Climate Change: What can we do?

A whiteboard question reads "If you could choose one action to be taken by each person that visits Yosemite...what would it be?"


Scientists use models to predict environmental changes caused by current and future levels of greenhouse gases. However, greenhouse gas emissions—and the scale of environmental change—depend entirely on public policy and individual actions. Everyday choices, while small in the context of global climate change, lay the foundation for the Yosemite that we will leave for the next generation.

When adopted by enough people, small changes can lead to larger ones. The ideas below can help you reduce the carbon footprint of your trip to Yosemite. As one of four to five million people that pass through Yosemite’s entrances each year, consider the impact of each small choice—magnified by millions.



  1. Ride public transit! Globally, travel is a significant source of the greenhouse gases that cause climate change (automobiles make up 60% of the park’s greenhouse gas emissions). YARTS buses (which include free admission to the park) provide year-round access to Yosemite from communities as far away as Merced. Inside the park, free shuttles can help you get around the Valley without the stress of finding parking. During the busy summer, biking is often an even faster way to travel between destinations in Yosemite Valley.
  2. Carpool. Riding with friends and family saves money (park entrance passes are sold per vehicle), as well as the stress of finding multiple parking spots. Free park-and-ride lots in Mariposa and Midpines can serve as great meeting places to consolidate into one vehicle, if arriving from different directions.
  3. Don’t toss it in the park! All waste disposed of in the park must be transported long distances on trucks, multiplying the emissions generated by your visit. Reduce the amount of trash you produce by leaving extra packaging at home, bringing reusable water bottles, containers, and eatware, and packing out your own trash when you leave. Challenge yourself: can you leave nothing behind in Yosemite?
  4. Recycle. Manufacturers that reuse recycled plastic, glass, paper, and metal rather than creating new products use much less energy, generating fewer emissions. However, almost one-third of items that could be recycled in the park are thrown in the garbage. Help bring that number down by looking for green recycling bins located in all concession facilities and public areas.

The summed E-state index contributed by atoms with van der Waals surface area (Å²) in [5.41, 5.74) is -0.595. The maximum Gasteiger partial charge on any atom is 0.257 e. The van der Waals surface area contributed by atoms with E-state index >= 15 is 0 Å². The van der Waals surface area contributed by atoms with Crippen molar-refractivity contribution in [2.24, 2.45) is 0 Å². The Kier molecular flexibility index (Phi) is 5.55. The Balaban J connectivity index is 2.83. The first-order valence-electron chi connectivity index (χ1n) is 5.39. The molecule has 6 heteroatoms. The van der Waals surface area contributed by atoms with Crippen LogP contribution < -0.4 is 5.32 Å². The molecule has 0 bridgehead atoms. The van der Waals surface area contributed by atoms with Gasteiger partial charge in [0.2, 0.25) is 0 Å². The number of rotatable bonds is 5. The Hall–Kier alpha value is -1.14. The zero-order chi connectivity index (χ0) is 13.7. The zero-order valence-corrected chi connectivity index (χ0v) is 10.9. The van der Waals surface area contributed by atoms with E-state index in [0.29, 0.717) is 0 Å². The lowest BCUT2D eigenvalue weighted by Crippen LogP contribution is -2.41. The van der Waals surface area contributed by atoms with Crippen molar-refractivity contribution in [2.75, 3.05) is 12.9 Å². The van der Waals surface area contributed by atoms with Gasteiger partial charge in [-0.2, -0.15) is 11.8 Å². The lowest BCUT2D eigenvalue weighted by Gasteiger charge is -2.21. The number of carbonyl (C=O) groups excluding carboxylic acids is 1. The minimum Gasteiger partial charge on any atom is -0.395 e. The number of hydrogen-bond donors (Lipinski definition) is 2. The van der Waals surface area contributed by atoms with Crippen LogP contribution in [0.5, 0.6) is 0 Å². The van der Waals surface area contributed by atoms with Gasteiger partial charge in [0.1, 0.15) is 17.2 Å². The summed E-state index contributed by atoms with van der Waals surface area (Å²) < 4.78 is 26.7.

5. Use common-sense energy-saving measures. When staying in hotels and lodges, make sure to leave the lights off and heat or air conditioning turned down when you leave for the day. Check your lodgings’ policy on laundry; not changing linens and towels daily conserves electricity and water.
  6. Be idle free! Consider turning off your engine if you’re waiting in traffic or road work. The fumes from thousands of idling vehicles adds significantly to greenhouse gas emissions produced in the park. If you’re camping with a generator, use it only as necessary.
  7. Start a conversation. Global climate change is one of the most challenging issues of the 21st century. What does change in Yosemite mean to your family, friends, or tour group? What does it mean to other visitors, to local native communities, to the millions of people that rely on water from the Sierra Nevada snowpack? The future of public lands is shaped by these conversations, individual action, and public policy.
 
El Capitan rises through smoke from a wildfire

Climate Change in Yosemite

What does it mean to conserve and protect a place during a time of large-scale environmental change?

A volunteer team in reflective vests pulls thistles from a sunny meadow in front of cliffs.

How is the park responding?

Yosemite serves as a unique living laboratory for climate scientists and a center for teaching, learning, and connection.

Webpage showing mountains with snow

Climate Change and the NPS

Learn more about the impacts of climate change in national parks and protected places across the country.

Last updated: April 1, 2020

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